Crippled by nonchalance

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“Responsibility is the price of freedom.”

Elbert Hubbard, American writer and publisher (1859-1915)

Although the main objectives of our liberation war were the economic emancipation and a pluralistic democratic society, we are yet to go a long way to achieve them. This year we have celebrated the 47th Independence Day in Bangladesh. Celebrating 26th March has become a ritual because we hardly understand what freedom means. While celebrating the day we become overwhelmed by emotions. This is quite normal. On this auspicious day we need to look back at our tasks and responsibilities we have been entrusted with. Despite multifarious problems we face in our country, we have progressed a lot. Recently we have become a lower-middle income country with nearly 1700 BDT. per capita income. No doubt, this is a big achievement for the nation. But how far have we gone to establish rule of democratic law and good governance in the last 47 years? Rather, we have developed a culture of impunity over the years!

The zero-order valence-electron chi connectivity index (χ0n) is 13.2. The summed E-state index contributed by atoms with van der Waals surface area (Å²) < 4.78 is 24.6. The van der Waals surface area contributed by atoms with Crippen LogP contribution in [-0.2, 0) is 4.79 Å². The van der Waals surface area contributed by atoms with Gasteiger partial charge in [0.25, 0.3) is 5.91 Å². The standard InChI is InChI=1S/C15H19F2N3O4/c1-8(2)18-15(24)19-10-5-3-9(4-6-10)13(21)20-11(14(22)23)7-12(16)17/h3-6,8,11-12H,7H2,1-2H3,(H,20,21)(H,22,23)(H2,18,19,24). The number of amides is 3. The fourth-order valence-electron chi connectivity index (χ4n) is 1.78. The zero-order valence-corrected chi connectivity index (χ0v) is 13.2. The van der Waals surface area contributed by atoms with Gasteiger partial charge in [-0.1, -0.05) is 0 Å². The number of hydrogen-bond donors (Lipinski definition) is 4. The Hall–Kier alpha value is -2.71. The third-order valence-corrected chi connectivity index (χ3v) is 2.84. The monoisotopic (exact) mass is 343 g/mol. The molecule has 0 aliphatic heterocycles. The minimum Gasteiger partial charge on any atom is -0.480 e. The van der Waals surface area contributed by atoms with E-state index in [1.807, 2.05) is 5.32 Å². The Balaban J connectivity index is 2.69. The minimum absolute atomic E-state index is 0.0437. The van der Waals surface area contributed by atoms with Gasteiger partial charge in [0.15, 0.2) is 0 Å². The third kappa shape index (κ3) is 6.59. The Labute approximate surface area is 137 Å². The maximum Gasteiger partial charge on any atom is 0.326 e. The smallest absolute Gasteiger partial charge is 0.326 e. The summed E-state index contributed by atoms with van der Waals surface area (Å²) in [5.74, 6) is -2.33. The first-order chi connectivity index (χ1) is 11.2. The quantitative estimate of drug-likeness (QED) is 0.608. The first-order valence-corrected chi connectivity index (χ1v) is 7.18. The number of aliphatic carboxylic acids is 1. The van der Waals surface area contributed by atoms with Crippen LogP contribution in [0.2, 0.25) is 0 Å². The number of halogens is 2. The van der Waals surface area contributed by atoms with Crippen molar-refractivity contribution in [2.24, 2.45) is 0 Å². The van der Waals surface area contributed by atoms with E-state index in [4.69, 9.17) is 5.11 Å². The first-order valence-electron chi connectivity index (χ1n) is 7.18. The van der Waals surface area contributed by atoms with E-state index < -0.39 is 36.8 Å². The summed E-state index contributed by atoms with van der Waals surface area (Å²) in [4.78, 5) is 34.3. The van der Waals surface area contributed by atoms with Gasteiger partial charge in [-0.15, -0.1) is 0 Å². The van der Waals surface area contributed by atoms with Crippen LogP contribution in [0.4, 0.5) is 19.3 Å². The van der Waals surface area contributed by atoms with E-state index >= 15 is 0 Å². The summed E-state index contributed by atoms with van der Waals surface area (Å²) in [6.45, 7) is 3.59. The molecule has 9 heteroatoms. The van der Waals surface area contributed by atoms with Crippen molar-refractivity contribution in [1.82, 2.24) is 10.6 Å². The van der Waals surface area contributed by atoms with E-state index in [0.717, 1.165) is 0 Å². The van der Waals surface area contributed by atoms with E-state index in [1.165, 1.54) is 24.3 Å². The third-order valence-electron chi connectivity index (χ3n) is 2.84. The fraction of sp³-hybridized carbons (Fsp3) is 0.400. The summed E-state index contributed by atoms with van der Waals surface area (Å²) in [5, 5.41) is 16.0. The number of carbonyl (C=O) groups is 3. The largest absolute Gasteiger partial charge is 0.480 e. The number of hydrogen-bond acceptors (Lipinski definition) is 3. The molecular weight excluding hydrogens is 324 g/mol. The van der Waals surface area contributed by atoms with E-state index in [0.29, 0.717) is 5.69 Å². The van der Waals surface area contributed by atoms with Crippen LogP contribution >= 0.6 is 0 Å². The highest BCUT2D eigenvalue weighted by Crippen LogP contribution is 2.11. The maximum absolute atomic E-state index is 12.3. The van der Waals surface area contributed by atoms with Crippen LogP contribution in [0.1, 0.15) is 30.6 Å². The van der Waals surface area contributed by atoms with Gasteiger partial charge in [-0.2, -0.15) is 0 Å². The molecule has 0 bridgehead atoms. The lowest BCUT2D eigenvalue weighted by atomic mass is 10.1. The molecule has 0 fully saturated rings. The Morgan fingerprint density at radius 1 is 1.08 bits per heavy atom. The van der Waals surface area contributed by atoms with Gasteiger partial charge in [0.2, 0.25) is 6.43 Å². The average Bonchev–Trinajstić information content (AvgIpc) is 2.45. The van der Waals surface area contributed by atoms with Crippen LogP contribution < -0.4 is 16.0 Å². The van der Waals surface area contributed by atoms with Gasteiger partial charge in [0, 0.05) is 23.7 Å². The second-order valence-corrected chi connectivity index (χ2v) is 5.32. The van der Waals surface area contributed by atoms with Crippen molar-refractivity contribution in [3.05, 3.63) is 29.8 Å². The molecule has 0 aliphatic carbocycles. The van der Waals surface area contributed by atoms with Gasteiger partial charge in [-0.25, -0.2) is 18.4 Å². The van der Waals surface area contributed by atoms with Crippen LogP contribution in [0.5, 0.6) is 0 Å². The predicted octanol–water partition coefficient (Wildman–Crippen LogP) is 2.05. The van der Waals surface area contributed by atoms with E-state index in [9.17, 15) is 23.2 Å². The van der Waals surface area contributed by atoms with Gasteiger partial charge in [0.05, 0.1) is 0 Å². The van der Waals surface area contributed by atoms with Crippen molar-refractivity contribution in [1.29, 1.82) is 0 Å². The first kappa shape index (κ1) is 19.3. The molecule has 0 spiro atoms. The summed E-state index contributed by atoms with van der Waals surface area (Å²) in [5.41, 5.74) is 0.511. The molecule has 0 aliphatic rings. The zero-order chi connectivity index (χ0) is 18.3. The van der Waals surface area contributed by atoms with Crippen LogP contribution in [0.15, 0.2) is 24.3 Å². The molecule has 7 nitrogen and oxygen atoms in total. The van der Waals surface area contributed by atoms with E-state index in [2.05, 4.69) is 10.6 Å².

This is our misfortune that we could not save the father of the nation Bangabandhu Sheikh Mujibur Rahman from being assassinated in August, 1975 although he was the pioneer to help liberate us from the West Pakistan’s misrule. Are we not traitors because we, the Bangladeshi people, killed Bangabandhu – one of the greatest nationalist leaders of the world? We also killed our four great leaders in jail in November, 1975. As we got our independence prematurely, we did not try to perceive the inner meaning of freedom and nurture the spirit. Since the emergence of an independent state, not a single national/constitutional institution or organization could stand high with credibility, transparency, quality and accountability. We have got some important democratic organizations -- Public Service Commission (PSC), Election Commission (EC), Anti-Corruption Commission (ACC), National Human Rights Commission (NHRC), University Grants Commission (UGC) and Information Commission (IC) -- which should have played a significant role in helping build the nation, but regrettably we have failed to institutionalize democracy and strengthen these organizations.